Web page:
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Akomolede and a professor in search of Nigeria

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Books are the keepers of eternal secrets. I remember my first encounter with Chinua Achebe’s Things Fall Apart when I was a student at Ife Anglican Grammar School, Ile-Ife. Who could have predicted that the book, looking so benign and even disdainful, contains so much fire and action? You have to race through it to encounter the unforgettable wrestler and warrior, Okonkwo, the champion of the village of Umofia who on behalf of a vanishing world confronted the phenomenon of the white man and paid dearly for it. How could we forget Sam Aluko’s One Man One Wife or Wole Soyinka’s The Trials of Brother Jero?

For the young, books offer the ultimate magic beyond the gnomes of Daniel Fagunwa’s Igbo Irunmole and Ireke Onibudo. In our school’s library in Ile-Ife, we had daily encounters with the world. Our principal, Prince Israel Adenrele Ibuoye, loved books and he spared no effort to ensure that our library was first class. He often came to the library, a place that was treated like Holy Ground where noise making and eating were forbidden. Papa Ibuoye, who would be 90 in October, would often tackle us about books we had read beyond the demands of the curriculum. Thus we became ensnared into the worlds of Camara Laye’s The African Child. Ngugi Wa Thinogo’s Weep Not Child, Elechi Amadi’s The Concubine, Kenneth Kaunda’s Zambia Shall Be Free, Cyprian Ekwensi’s Burning Grass and many other books.

One often wonders now what has happened to the books. In public places, buses, planes and other places, you rarely find anyone reading books. The youths of today are in love with the ultimate Pied Piper, the mobile phone. There is no youth who does not have a mobile phone. He is in love with it and you can see him frowning when, on boarding an aircraft, he is ordered to switch off his phone for the duration of the flight. Once the aircraft touches the ground, his phone is on again and you can see him beaming with smiles. That is the magic of the mobile phone.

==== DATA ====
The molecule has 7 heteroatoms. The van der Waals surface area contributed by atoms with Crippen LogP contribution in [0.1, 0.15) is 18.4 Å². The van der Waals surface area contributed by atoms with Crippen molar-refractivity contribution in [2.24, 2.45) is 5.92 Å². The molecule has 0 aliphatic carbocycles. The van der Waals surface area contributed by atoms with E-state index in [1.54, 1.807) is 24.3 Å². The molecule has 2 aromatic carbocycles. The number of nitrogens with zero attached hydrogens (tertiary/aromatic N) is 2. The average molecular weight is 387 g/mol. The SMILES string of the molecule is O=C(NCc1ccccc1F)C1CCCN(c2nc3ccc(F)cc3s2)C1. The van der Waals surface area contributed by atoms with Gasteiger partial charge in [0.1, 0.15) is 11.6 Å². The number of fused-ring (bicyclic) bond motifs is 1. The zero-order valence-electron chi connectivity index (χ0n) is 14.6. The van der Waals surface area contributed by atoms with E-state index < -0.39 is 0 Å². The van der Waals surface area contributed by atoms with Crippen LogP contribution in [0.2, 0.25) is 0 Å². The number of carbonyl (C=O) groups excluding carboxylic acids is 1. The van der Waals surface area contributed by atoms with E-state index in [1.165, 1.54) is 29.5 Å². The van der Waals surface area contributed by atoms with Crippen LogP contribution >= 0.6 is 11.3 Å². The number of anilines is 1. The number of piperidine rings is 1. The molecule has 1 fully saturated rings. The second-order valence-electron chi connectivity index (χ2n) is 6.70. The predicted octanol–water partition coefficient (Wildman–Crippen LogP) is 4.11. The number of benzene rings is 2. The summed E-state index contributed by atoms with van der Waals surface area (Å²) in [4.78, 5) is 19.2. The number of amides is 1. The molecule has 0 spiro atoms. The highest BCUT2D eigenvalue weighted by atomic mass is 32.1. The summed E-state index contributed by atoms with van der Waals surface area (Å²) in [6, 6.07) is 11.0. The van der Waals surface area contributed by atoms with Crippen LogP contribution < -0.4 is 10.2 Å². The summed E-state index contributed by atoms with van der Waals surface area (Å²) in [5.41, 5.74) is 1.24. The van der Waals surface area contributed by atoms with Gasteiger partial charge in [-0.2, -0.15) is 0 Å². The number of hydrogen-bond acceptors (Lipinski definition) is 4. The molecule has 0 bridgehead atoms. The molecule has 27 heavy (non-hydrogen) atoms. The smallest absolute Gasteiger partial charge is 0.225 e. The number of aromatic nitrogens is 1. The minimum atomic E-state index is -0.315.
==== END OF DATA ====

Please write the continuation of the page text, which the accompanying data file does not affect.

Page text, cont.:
Some months ago, I had an encounter with a Constituted Authority, trying to persuade him to buy books for public libraries and the libraries of public schools. His Excellency explained that the state government was interested now in e-books and e-libraries. He claimed that most of the state secondary schools now have e-libraries. I visited some of the secondary schools. Most of them have neither e nor any other library. Most of the public secondary school students in that state have never seen a newspaper or a magazine before. They don’t know what a library looks like.

In the Ife Anglican Grammar School of Baba Ibuoye’s days, our libraries subscribed to most of the newspapers in Nigeria: Daily Times, Sketch, Tribune, Observer, Chronicle, Standard, New Nigerian, Herald and Tide. We had access to international magazines like Times, Newsweek, Ebony, Life, Readers Digest, US And World Report and Nigerian and African magazines like West Africa, Africa, Flamingo, Drum, Trust, Sadness and Joy, African Films, Spear and New Africans. Which member of our generation could forget Rabon Zollo, Captain Victor and Lance Spearman the three musketeers of the inimitable African Film series?

It is difficult now to pin-point where the problem is domiciled. Our leaders, instead of building libraries and sponsoring the writing of good books, prefer to build statues. Yes, statues are good, but they don’t tell too many stories. When the Christian missionaries came, they were armed with the Bible and not the statue or figurine of Christ. Imagine if Saint Paul, instead of writing all those evocative works in the Bible, had built the statues of Christ, what would be the fate of Christianity? Statues are good, but they never reveal their secrets.